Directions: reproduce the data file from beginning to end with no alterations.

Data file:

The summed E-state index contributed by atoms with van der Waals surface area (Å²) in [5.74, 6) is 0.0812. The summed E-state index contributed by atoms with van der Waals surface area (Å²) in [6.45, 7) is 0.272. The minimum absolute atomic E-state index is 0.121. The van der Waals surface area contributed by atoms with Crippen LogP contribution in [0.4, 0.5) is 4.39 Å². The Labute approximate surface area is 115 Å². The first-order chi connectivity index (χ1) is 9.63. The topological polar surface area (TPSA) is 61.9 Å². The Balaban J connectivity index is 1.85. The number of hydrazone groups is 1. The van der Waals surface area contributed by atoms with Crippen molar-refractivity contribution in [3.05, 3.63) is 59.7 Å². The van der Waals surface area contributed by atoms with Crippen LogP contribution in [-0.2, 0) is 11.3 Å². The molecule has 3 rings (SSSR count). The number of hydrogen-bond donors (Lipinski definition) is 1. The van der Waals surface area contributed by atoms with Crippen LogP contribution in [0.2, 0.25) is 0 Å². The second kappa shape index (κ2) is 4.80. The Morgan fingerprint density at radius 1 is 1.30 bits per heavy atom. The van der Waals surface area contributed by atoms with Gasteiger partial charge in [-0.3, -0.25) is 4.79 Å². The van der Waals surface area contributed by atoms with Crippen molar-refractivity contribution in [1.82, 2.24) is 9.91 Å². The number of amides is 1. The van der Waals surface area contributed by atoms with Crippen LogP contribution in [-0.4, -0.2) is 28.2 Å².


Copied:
The summed E-state index contributed by atoms with van der Waals surface area (Å²) in [5.74, 6) is 0.0812. The summed E-state index contributed by atoms with van der Waals surface area (Å²) in [6.45, 7) is 0.272. The minimum absolute atomic E-state index is 0.121. The van der Waals surface area contributed by atoms with Crippen LogP contribution in [0.4, 0.5) is 4.39 Å². The Labute approximate surface area is 115 Å². The first-order chi connectivity index (χ1) is 9.63. The topological polar surface area (TPSA) is 61.9 Å². The Balaban J connectivity index is 1.85. The number of hydrazone groups is 1. The van der Waals surface area contributed by atoms with Crippen molar-refractivity contribution in [3.05, 3.63) is 59.7 Å². The van der Waals surface area contributed by atoms with Crippen LogP contribution in [-0.2, 0) is 11.3 Å². The molecule has 3 rings (SSSR count). The number of hydrogen-bond donors (Lipinski definition) is 1. The van der Waals surface area contributed by atoms with Crippen LogP contribution in [0.2, 0.25) is 0 Å². The second kappa shape index (κ2) is 4.80. The Morgan fingerprint density at radius 1 is 1.30 bits per heavy atom. The van der Waals surface area contributed by atoms with Gasteiger partial charge in [-0.3, -0.25) is 4.79 Å². The van der Waals surface area contributed by atoms with Crippen molar-refractivity contribution in [1.82, 2.24) is 9.91 Å². The number of amides is 1. The van der Waals surface area contributed by atoms with Crippen LogP contribution in [-0.4, -0.2) is 28.2 Å².